With a procurement process lasting 3-5 months not yet begun, and much of the scoping work still being carried out, delivery by April 2019 is simply not going to happen.
And nor should it. The lessons of past mistakes from MedCo must be learned before there is a rush to implementation. A more realistic timetable needs to be in place to ensure that it is fully functioning and fit-for-purpose. It should be comprehensively tried and tested before going fully live.
A rushed and flawed system would only compound the errors already being made by the reforms.
There is an alternative approach.
I’m not opposed to reform, but think that the goal of reducing fraud should be balanced against protecting the rights of the majority. The reforms should be proportionate to the scale of the problem and evidence-based. This could be done if there was a willingness to work together. There are forums where it has shown that this can be done.
It is essential that the sector breaks down traditional barriers and works together. Some genuine and practical solutions could be agreed with the right commitment. All sides have worked together successfully before. We can work together again.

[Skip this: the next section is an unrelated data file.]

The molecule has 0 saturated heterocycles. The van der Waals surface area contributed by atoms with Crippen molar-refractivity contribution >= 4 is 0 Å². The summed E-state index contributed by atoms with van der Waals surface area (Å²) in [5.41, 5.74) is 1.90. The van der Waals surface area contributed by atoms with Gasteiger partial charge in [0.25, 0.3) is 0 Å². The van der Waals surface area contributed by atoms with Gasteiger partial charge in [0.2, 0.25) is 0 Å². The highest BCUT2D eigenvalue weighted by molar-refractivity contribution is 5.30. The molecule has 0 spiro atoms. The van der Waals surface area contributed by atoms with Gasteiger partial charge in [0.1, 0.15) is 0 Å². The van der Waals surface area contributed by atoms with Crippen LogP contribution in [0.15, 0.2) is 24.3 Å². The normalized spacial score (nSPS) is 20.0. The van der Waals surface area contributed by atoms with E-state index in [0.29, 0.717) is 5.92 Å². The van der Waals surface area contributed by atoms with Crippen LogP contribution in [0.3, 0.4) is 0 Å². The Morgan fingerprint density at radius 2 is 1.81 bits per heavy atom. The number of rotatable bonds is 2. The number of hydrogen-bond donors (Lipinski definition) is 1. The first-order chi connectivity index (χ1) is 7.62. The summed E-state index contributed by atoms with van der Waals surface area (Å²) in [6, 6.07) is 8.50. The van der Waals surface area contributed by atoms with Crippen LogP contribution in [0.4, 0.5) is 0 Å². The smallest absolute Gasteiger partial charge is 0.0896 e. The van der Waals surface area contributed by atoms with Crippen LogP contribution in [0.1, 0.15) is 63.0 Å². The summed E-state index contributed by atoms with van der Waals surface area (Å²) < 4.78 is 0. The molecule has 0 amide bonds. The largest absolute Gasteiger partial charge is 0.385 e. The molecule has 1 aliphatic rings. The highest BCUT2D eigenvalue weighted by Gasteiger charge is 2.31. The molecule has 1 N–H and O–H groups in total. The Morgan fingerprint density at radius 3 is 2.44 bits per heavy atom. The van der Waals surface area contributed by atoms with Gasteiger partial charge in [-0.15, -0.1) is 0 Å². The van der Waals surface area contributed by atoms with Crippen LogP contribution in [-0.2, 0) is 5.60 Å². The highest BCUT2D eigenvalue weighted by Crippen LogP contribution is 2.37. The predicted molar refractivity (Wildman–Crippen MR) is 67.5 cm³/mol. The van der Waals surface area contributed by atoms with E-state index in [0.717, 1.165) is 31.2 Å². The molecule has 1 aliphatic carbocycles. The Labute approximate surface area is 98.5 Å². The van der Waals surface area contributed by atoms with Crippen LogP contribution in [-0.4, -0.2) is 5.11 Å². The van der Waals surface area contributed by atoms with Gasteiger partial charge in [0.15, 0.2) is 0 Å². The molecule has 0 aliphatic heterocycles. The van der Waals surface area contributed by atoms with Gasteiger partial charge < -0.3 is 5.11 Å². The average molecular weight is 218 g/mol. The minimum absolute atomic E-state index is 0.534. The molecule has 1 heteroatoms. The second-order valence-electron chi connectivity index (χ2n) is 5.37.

The Government could introduce all the structures and mechanisms that it is proposing – and which are supported by the insurance sector - without doing real and lasting damage.
It could introduce a tariff and raise the small claims limit but set the rates and limit at more reasonable and justifiable levels. It could, and should, still ban pre-medical offers.
It could develop a new enhanced Portal that more effectively interacts with MedCo and other systems. It could still be open to Litigants in Person, allowing them the option of whether they wish to retain external support or not.
It could all be done without effectively wrecking the market, producing one that is less regulated.
What else could be done?
There is too little focus from Government on forging ahead and building upon many of the sensible recommendations from the Fraud Taskforce. The Government needs to create a credible and fully resourced legacy vehicle to drive on the fight against fraud and its constantly changing face.
Fraud can continue to be tackled by closer collaboration, sharing data and intelligence, for instance, by extending AskCUE. We need to continue working on strengthening ID checks and verifying legitimate claims. We need to ensure that any issues around retaining personal data for fraud-busting are overcome.